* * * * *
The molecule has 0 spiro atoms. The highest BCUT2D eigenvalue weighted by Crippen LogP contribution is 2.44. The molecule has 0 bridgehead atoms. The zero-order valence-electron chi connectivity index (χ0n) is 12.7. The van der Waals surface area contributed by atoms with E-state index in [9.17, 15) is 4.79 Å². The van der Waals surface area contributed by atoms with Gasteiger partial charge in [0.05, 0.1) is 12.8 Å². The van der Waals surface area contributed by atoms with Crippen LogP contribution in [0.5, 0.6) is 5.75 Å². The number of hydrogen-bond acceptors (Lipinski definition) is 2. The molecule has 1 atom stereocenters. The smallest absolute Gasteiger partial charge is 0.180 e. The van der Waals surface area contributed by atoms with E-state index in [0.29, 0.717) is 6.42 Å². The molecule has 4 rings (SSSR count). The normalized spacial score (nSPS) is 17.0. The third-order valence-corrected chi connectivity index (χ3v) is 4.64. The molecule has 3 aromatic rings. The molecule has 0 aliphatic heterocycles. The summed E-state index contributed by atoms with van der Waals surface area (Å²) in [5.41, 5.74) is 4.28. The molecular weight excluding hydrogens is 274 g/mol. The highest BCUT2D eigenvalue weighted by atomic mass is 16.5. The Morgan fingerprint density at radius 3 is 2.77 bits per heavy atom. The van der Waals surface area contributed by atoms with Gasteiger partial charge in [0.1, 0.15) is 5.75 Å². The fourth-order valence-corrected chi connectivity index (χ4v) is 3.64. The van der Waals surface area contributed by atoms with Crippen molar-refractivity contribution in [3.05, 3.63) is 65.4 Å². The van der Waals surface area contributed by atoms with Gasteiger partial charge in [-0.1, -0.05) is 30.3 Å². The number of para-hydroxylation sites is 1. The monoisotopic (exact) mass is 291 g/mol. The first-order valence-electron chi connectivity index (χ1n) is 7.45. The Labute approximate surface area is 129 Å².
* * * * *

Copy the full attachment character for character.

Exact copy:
The molecule has 0 spiro atoms. The highest BCUT2D eigenvalue weighted by Crippen LogP contribution is 2.44. The molecule has 0 bridgehead atoms. The zero-order valence-electron chi connectivity index (χ0n) is 12.7. The van der Waals surface area contributed by atoms with E-state index in [9.17, 15) is 4.79 Å². The van der Waals surface area contributed by atoms with Gasteiger partial charge in [0.05, 0.1) is 12.8 Å². The van der Waals surface area contributed by atoms with Crippen LogP contribution in [0.5, 0.6) is 5.75 Å². The number of hydrogen-bond acceptors (Lipinski definition) is 2. The molecule has 1 atom stereocenters. The smallest absolute Gasteiger partial charge is 0.180 e. The van der Waals surface area contributed by atoms with E-state index in [0.29, 0.717) is 6.42 Å². The molecule has 4 rings (SSSR count). The normalized spacial score (nSPS) is 17.0. The third-order valence-corrected chi connectivity index (χ3v) is 4.64. The molecule has 3 aromatic rings. The molecule has 0 aliphatic heterocycles. The summed E-state index contributed by atoms with van der Waals surface area (Å²) in [5.41, 5.74) is 4.28. The molecular weight excluding hydrogens is 274 g/mol. The highest BCUT2D eigenvalue weighted by atomic mass is 16.5. The Morgan fingerprint density at radius 3 is 2.77 bits per heavy atom. The van der Waals surface area contributed by atoms with Gasteiger partial charge in [0.1, 0.15) is 5.75 Å². The fourth-order valence-corrected chi connectivity index (χ4v) is 3.64. The van der Waals surface area contributed by atoms with Crippen molar-refractivity contribution in [3.05, 3.63) is 65.4 Å². The van der Waals surface area contributed by atoms with Gasteiger partial charge in [-0.1, -0.05) is 30.3 Å². The number of para-hydroxylation sites is 1. The monoisotopic (exact) mass is 291 g/mol. The first-order valence-electron chi connectivity index (χ1n) is 7.45. The Labute approximate surface area is 129 Å².